The music industry has certainly captured the attention of filmmakers of late and, whether it be fictional outings such as A Star is Born and Vox Lux, biographical renderings such as Rocket Man or the fiction-posing-as-truth of Bohemian Rhapsody, movies about musical artists have been plentiful of late (and with more yet to be released in Australian cinemas, such as Her Smell and Teen Spirit), the rags-to-riches narrative staple of such films has proven an irresistible lure for the studios and independents alike and this latest effort comes from British director Tom Harper, whose credits thus far have been largely in television. Set in Scotland, Wild Rose does trek the well-trodden path of those that have come before it in that it follows the exploits of a talented singer looking to make her mark in an industry where connections and good fortune play as much of a role, if not more, than talent does in finding success.
In this instance, being a country singer with dreams of Nashville proves particularly problematic for Rose-Lynn (Jessie Buckley), a young single mother who is fresh out of prison and anchored down in gloomy Glasgow. Talented she may be, but like Natalie Portman’s Celeste in Vox Lux, Rose is nasty, narcissistic and not a particularly pleasant person. The difference being that Celeste’s arrogant disregard for those around her was borne from the trappings of her considerable success, whereas Rose seems hell bent on alienating everybody within her orbit – including her children, her mother Marion (Julie Walters) and a wealthy benefactor – before she achieves anything at all as an artist.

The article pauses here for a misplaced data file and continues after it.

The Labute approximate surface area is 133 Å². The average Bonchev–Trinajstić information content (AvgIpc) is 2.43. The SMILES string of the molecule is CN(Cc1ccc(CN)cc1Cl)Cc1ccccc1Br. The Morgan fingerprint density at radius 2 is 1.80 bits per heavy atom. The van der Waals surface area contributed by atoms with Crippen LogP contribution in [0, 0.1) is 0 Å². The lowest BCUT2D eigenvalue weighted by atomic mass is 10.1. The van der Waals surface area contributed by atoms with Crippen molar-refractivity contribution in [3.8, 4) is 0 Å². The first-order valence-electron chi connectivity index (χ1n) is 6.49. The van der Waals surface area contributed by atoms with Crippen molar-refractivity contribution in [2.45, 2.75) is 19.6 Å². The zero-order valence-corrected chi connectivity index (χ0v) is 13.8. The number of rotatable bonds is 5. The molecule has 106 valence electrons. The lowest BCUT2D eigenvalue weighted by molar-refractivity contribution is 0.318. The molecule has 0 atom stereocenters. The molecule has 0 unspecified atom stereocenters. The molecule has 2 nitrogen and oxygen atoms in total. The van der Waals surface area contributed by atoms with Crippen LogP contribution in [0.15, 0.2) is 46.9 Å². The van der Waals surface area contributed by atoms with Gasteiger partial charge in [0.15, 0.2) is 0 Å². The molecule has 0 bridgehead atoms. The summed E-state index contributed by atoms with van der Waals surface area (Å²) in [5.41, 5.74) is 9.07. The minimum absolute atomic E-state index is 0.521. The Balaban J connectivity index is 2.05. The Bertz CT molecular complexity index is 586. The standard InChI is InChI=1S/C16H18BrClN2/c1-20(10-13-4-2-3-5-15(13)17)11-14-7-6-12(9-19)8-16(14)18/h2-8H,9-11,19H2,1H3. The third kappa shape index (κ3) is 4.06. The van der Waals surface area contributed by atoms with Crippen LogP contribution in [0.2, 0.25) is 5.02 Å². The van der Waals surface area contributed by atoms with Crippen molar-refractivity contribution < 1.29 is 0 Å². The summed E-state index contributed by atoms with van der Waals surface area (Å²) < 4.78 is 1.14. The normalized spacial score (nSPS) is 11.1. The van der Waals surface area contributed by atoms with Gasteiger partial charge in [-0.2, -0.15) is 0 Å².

With hopes of returning to her singing gig at the local country bar curtailed by an ankle monitor that prevents her from venturing out after dark, Rose takes a job as a housekeeper for Susannah (Sophie Okenodo), whose efforts to help Rose advance her music career are ultimately sabotaged by the very person she is trying to help. In fact, the whole relationship between Susannah and Rose makes little sense, largely because it seems so utterly unlikely. Susannah uses her connections to garner Rose a meeting with BBC presenter/producer Bob Harris (playing himself) who, according to Rose, is the only person in Britain other than her who knows anything about country music, but we never really learn why Susannah is so determined to help somebody who is their own worst enemy. Is it boredom? Is it to assuage any guilt she harbours about the position of privilege she occupies? Neither Harper nor screenwriter Nicole Taylor make this very clear, which in turn makes it hard to extend much sympathy to Susannah when Rose inevitably lets her down.
Having amassed a string of television credits before launching onto cinema screens in 2017’s Beast, Buckley is mesmerizingly manic as the self-destructive force of nature whose every misstep proves both riveting and repellent, in much the same way a car crash might, at least until a trip to Nashville serves as the catalyst for Rose to realise the sheer magnitude of what lays ahead in her quest to conquer the country music capital. The subsequent transformation sees Rose morph into somebody who is altogether nicer, but infinitely less interesting. Sure, there is a point of difference to the other films of this ilk in that Rose doesn’t end up a global superstar (although, I guess that remains a possibility), but geez it would have been good to witness the havoc she could have wreaked if she had made it to the top. Although Wild Rose is hampered by a lack of exposition, Buckley’s gung-ho performance keeps you interested for most the running time. It is just a shame that it all peters out to a somewhat tepid conclusion when there is so much possibility for this to end with a bang one way or the other.